Forget the propaganda, Zimbabwe is rising!

By Moses Magadza


Harare – As Zimbabweans brace for a general election later this year, there is overwhelming
evidence even to the average pedestrian that the Second Republic under President Emmerson Mnangagwa is at work
and delivering.

I arrived in Zimbabwe recently after many years in the diaspora. I have been travelling up and down the country
since then. What I have seen and experienced is starkly different from narratives outside the country. Things are
actually working!

It is apparent that Zimbabwe is rising slowly but surely and – most importantly – in the hands of her citizens.

Let us face it: in any economy, there are five fundamental things needed for growth and development. First, is
infrastructure. A country needs roads, power generation equipment, buildings, fuel, dams, bridges, railway systems
and ports of entry and departure like airports that work efficiently.

Second, a country needs natural resources that can be harnessed. In this regard, Zimbabwe is well-endowed with
large tracts of fertile land and clement weather. Word on the street is that even the possibility of oil and gas production is high, raising great expectations.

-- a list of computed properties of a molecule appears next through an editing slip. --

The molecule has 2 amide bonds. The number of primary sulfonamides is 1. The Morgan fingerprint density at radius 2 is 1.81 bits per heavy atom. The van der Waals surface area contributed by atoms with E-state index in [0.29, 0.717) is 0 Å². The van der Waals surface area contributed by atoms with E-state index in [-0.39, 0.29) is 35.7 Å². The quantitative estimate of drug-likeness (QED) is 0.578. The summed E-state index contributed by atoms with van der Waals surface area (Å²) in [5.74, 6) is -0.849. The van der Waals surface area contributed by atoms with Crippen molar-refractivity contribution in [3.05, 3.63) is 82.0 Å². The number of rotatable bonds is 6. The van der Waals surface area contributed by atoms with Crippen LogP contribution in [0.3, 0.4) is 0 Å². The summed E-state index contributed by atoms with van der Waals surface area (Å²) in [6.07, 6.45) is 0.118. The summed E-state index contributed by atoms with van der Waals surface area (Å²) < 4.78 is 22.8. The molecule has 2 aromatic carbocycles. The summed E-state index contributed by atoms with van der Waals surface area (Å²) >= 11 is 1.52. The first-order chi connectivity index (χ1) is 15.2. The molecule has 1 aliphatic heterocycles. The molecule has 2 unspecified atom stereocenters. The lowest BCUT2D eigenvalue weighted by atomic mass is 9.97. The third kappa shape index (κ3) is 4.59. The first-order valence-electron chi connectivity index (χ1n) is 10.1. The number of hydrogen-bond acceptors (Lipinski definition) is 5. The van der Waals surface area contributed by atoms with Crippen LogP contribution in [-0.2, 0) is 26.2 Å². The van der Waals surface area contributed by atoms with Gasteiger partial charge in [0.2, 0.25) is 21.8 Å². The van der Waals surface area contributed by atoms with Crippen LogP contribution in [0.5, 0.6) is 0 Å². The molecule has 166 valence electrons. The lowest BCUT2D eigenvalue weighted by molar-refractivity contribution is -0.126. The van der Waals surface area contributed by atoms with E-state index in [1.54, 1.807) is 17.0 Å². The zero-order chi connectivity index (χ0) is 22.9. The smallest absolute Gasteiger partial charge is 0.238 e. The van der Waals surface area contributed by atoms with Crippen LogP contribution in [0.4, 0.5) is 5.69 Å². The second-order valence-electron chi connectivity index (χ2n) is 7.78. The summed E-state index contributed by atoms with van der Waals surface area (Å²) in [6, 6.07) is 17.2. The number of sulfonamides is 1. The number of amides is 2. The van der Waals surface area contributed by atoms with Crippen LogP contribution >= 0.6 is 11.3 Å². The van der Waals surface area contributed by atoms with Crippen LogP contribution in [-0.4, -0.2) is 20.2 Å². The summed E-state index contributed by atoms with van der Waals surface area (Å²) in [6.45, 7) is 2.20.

There is abundant sunlight which can be harnessed for clean energy, an imperative given that all over the world, over three million people, mostly women and girls, die annually from smoke inhalation while cooking using firewood.

In terms of geographic location, globally, Zimbabwe is ideal for serious farming. It has been said that Zimbabwe has fallen from being the bread basket of Southern Africa to a basket case. The plain fact is that Zimbabwe was never the bread basket of Southern Africa. There is no record of Zimbabwe ever producing more maize than South Africa. Granted, the country used to be food-secure. It is now well on the way to being food-secure again thanks to the land reform programme.

Zimbabwe has many important minerals, forests, surface and underground water bodies, all of which are critical for
economic development.

Third, a country needs healthy, educated and skilled people. Incidentally, Zimbabwe has a strong human capital.
Fourth, a country needs a legal system that works. It needs rule of law.

Fifth, it needs a financial system, culminating in a stable currency. It needs access to offshore funding and so on.
The above indicators are fundamental and for Zimbabwe, many of them had collapsed over the years.

With respect to infrastructure, it is fair to say that the Second Republic has made significant strides. Some roads have been improved. The road from Harare to Beitbridge is a case in point and the Beitbridge Border Post is one of the best I have seen in 30 years of travelling around as a journalist.